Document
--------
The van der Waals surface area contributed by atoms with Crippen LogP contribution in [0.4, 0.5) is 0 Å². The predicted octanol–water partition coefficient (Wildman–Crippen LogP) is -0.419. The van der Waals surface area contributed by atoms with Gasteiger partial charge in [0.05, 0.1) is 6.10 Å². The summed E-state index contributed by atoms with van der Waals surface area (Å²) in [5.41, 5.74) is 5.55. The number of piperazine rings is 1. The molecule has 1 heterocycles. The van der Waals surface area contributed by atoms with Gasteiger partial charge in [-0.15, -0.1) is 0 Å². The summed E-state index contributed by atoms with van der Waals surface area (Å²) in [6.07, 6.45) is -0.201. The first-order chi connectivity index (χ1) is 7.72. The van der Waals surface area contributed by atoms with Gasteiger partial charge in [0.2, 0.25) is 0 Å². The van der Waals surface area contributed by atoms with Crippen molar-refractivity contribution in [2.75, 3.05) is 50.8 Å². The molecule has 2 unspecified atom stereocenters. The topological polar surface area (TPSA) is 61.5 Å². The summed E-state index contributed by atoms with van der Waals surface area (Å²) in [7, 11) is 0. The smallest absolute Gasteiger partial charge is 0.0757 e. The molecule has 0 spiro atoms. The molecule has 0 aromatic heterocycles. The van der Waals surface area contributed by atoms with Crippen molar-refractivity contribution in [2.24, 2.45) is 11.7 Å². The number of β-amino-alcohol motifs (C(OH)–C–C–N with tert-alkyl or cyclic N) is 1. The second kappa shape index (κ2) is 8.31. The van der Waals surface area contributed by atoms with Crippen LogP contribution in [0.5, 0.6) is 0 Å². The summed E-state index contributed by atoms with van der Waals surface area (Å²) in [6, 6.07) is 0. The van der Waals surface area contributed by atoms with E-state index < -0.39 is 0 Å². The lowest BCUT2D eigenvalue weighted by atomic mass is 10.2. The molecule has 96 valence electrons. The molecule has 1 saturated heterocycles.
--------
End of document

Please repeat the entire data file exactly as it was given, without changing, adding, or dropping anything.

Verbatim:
The van der Waals surface area contributed by atoms with Crippen LogP contribution in [0.4, 0.5) is 0 Å². The predicted octanol–water partition coefficient (Wildman–Crippen LogP) is -0.419. The van der Waals surface area contributed by atoms with Gasteiger partial charge in [0.05, 0.1) is 6.10 Å². The summed E-state index contributed by atoms with van der Waals surface area (Å²) in [5.41, 5.74) is 5.55. The number of piperazine rings is 1. The molecule has 1 heterocycles. The van der Waals surface area contributed by atoms with Gasteiger partial charge in [-0.15, -0.1) is 0 Å². The summed E-state index contributed by atoms with van der Waals surface area (Å²) in [6.07, 6.45) is -0.201. The first-order chi connectivity index (χ1) is 7.72. The van der Waals surface area contributed by atoms with Gasteiger partial charge in [0.2, 0.25) is 0 Å². The van der Waals surface area contributed by atoms with Crippen molar-refractivity contribution in [2.75, 3.05) is 50.8 Å². The molecule has 2 unspecified atom stereocenters. The topological polar surface area (TPSA) is 61.5 Å². The summed E-state index contributed by atoms with van der Waals surface area (Å²) in [7, 11) is 0. The smallest absolute Gasteiger partial charge is 0.0757 e. The molecule has 0 spiro atoms. The molecule has 0 aromatic heterocycles. The van der Waals surface area contributed by atoms with Crippen molar-refractivity contribution in [2.24, 2.45) is 11.7 Å². The number of β-amino-alcohol motifs (C(OH)–C–C–N with tert-alkyl or cyclic N) is 1. The second kappa shape index (κ2) is 8.31. The van der Waals surface area contributed by atoms with Crippen LogP contribution in [0.5, 0.6) is 0 Å². The summed E-state index contributed by atoms with van der Waals surface area (Å²) in [6, 6.07) is 0. The van der Waals surface area contributed by atoms with E-state index < -0.39 is 0 Å². The lowest BCUT2D eigenvalue weighted by atomic mass is 10.2. The molecule has 96 valence electrons. The molecule has 1 saturated heterocycles.